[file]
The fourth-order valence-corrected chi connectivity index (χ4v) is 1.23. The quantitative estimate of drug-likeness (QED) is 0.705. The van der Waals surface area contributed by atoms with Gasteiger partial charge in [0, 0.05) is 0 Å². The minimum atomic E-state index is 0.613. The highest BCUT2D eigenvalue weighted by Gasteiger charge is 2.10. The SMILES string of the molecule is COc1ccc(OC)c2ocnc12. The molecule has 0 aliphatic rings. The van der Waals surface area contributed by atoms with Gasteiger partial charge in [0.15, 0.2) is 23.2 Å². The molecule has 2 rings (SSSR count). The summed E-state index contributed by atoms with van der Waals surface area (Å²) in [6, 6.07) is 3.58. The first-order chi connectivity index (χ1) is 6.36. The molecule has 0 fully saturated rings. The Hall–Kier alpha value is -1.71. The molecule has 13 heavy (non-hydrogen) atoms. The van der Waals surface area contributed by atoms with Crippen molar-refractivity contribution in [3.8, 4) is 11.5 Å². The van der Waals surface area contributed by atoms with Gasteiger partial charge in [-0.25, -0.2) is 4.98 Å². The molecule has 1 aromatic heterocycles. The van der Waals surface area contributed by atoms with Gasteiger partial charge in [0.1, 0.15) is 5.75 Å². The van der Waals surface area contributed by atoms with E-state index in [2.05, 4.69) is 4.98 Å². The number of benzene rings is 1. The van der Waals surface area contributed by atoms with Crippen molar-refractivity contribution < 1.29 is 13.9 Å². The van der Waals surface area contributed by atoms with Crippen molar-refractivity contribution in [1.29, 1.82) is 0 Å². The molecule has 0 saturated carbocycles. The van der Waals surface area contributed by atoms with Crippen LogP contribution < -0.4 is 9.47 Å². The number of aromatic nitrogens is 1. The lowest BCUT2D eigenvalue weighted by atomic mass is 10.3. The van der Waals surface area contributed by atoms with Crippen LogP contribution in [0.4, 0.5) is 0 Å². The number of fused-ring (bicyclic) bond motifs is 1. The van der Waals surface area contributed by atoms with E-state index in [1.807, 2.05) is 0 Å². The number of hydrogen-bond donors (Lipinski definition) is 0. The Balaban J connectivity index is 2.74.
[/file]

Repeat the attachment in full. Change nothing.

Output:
The fourth-order valence-corrected chi connectivity index (χ4v) is 1.23. The quantitative estimate of drug-likeness (QED) is 0.705. The van der Waals surface area contributed by atoms with Gasteiger partial charge in [0, 0.05) is 0 Å². The minimum atomic E-state index is 0.613. The highest BCUT2D eigenvalue weighted by Gasteiger charge is 2.10. The SMILES string of the molecule is COc1ccc(OC)c2ocnc12. The molecule has 0 aliphatic rings. The van der Waals surface area contributed by atoms with Gasteiger partial charge in [0.15, 0.2) is 23.2 Å². The molecule has 2 rings (SSSR count). The summed E-state index contributed by atoms with van der Waals surface area (Å²) in [6, 6.07) is 3.58. The first-order chi connectivity index (χ1) is 6.36. The molecule has 0 fully saturated rings. The Hall–Kier alpha value is -1.71. The molecule has 13 heavy (non-hydrogen) atoms. The van der Waals surface area contributed by atoms with Crippen molar-refractivity contribution in [3.8, 4) is 11.5 Å². The van der Waals surface area contributed by atoms with Gasteiger partial charge in [-0.25, -0.2) is 4.98 Å². The molecule has 1 aromatic heterocycles. The van der Waals surface area contributed by atoms with Gasteiger partial charge in [0.1, 0.15) is 5.75 Å². The van der Waals surface area contributed by atoms with E-state index in [2.05, 4.69) is 4.98 Å². The number of benzene rings is 1. The van der Waals surface area contributed by atoms with Crippen molar-refractivity contribution < 1.29 is 13.9 Å². The van der Waals surface area contributed by atoms with Crippen molar-refractivity contribution in [1.29, 1.82) is 0 Å². The molecule has 0 saturated carbocycles. The van der Waals surface area contributed by atoms with Crippen LogP contribution < -0.4 is 9.47 Å². The number of aromatic nitrogens is 1. The lowest BCUT2D eigenvalue weighted by atomic mass is 10.3. The van der Waals surface area contributed by atoms with Crippen LogP contribution in [0.4, 0.5) is 0 Å². The number of fused-ring (bicyclic) bond motifs is 1. The van der Waals surface area contributed by atoms with E-state index in [1.807, 2.05) is 0 Å². The number of hydrogen-bond donors (Lipinski definition) is 0. The Balaban J connectivity index is 2.74.